Albeit still worrisome to most content producers, Cambria believes that 2257 is not a major concern for the adult industry, pointing to recent challenges and victories by the FSC asserting that the law is unconstitutional and that it violates protections against unreasonable search and seizures.

“I can only think of a couple prosecutions, and its validity has recently been successfully challenged by my good friend [FSC counsel] Michael Murray,” Cambria says.

But Measure B could be something Cambria can once again sink his teeth into. He now leads another industry “dream team” of lawyers organized by Vivid to do battle against what’s becoming the hot button problem for adult. Vivid and two adult performers, Kayden Kross and Logan Pierce, filed their suit in U.S. District Court in Los Angeles in January.

Along with attorneys Robert Corn-Revere and H. Louis Sirkin, the trio is seeking injunctive relief over enforcement of Measure B. Cambria says, “Measure B in my opinion violates the constitution on many levels as detailed in our lawsuit. More tragically I think it will divide the country where the actors will have no protections rather than working with the industry to follow testing and safety procedures which will protect the actors and be the most cast efficient. For the taxpayers and impose minimal burdens on protected speech. Measure B results in the exact opposite of what its sponsors say it is suppose to achieve.”

This case is right up Cambria’s alley, alleging that it violates First Amendment rights and due process, among others. And federal court is no stranger to the lawyer’s acumen. In the complaint Cambria stated that he was troubled by the law for a number of reasons including the possibility of a permit that could cost producers almost $11,000, and that the government’s sticking its nose into the creative aspects of a film by requiring condoms. He gave the example of shooting a “Pirates of the Caribbean” type of film based in the year 1730 and someone using a modern day condom as an interference with the creative process.

Cambria also demonstrated his First Amendment smarts and ability to think on his feet in a recent interview with The Daily Beast that called him porn’s “go-to lawyer.” He was characteristically quick to fire back at a question asking how forced condom use limits First Amendment expression.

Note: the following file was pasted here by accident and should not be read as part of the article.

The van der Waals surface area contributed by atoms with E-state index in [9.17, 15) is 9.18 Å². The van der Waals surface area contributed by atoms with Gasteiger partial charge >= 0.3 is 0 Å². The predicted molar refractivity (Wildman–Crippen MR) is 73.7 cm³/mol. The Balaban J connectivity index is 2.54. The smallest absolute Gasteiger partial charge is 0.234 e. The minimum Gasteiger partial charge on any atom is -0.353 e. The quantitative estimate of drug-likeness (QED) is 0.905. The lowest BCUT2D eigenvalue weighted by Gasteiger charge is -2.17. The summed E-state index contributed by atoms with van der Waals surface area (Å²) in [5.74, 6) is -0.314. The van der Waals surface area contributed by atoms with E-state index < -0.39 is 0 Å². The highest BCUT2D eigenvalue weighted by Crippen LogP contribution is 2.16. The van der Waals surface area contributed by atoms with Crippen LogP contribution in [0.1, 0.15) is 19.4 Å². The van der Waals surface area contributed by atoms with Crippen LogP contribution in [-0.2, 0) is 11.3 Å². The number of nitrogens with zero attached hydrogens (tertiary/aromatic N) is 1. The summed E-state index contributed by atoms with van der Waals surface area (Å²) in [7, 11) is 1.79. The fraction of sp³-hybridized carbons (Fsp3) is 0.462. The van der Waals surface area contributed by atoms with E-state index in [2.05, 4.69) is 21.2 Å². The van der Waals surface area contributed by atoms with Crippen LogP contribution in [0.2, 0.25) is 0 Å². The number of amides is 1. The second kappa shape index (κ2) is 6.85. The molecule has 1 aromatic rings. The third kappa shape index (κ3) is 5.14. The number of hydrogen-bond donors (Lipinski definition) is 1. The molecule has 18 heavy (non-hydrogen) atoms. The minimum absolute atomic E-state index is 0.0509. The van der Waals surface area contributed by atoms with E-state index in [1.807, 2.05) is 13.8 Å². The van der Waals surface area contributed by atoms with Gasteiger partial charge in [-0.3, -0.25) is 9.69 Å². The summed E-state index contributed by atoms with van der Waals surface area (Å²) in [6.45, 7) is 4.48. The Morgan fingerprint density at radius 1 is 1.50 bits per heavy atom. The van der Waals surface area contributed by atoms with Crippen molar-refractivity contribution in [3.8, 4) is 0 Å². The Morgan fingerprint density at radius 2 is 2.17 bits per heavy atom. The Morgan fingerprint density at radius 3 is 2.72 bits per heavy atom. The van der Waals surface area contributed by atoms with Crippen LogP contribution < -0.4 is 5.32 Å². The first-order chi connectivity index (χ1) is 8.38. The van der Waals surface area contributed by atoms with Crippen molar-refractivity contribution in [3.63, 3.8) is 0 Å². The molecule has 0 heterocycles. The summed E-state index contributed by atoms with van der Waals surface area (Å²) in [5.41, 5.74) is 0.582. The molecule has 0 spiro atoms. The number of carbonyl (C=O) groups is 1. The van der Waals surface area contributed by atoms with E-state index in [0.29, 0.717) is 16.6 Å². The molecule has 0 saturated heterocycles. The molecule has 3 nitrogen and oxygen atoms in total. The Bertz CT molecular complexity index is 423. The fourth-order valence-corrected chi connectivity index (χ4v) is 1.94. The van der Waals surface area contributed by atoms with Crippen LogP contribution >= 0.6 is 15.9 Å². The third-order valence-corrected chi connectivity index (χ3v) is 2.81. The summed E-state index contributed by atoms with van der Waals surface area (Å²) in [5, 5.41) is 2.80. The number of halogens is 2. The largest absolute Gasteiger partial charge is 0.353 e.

He said there’s no referendum for First Amendment rights, and if that were true, the public would determine content of movies, speeches, and music. And in fact it’s the opposite. The First Amendment protects those in the minority when they might express something unpopular, Cambria noted. It protects the right to say what one feels.

Cambria told The Daily Beast, “There are several prongs to the argument. The First Amendment protects you to express yourself without any restraint prior to you expressing yourself. In other words, you can make a movie and you can distribute it before jumping through any government hoops. Now, it may be that the government takes the position it is obscene, and they’ll prosecute you for it. But they haven’t previously restrained you from the expression. The Supreme Court has said for years, and years, and years that in the First Amendment area there are no prior restraints. This statue imposes a prior restraint as follows: you must get a permit, you must have training in blood borne pathogens, and you must film the movie with a condom. Those are three incidents of prior restraint before you can do the expression. That is the first part.

“Next, they, the government, are now dictating to you how you have to film the movie. And they are dictating how part of that content will be. That is it will be sex with a condom. For example, if I am doing an adult movie about a husband and wife, and they are trying to conceive and they can’t. She gets the idea to just have sex with this bowling team and not tell him. One of those guys will get her pregnant, and they live happily ever after. I can’t make that movie, because they will have to wear latex condoms.

“That is all outside the final issue, which is if this is the least drastic means of accomplishing the government’s goal. This is what you have to prove in First Amendment issues dealing with content discrimination. Is this the least drastic means or is medical testing the least drastic means?”

But what about obscenity, a bugaboo that rears its head every so often with the Feds targeting a case in what seems to be the government’s way of not getting rusty? Cambria thinks the industry will see a decline in prosecutions because the adult public is much more sophisticated than they were 30 years ago. “The adult public clearly finds adult entertainment made by and exhibited to adults acceptable,” he says confidently.

As always, Cambria never appears rattled by what’s thrown at him or at the adult industry. Despite his First Amendment and criminal focus, he believes the major issues on the horizon for porn are piracy and unfair competition — hardnosed business problems that are decidedly less sexy than issues of freedom of expression, but nevertheless sore points that have, and could continue to cripple some businesses.

Savvy adult professionals would be wise to heed Cambria’s warning, not only because of his impeccable track record as an attorney but also because he is “one of us,” a man dedicated to freedom of expression.

Duke calls him an icon in our industry. “I honestly don’t know how he does what he does. He’s awe-inspiring. And I can call on him on any issue and he’ll get back to me,” Duke says.

What makes Cambria even more endearing and a bit of enigma is that with all of his accomplishments, victories and credentials, he doesn’t take himself that seriously. “He’ll be the first to laugh at himself,” Duke says. “He loves to laugh.”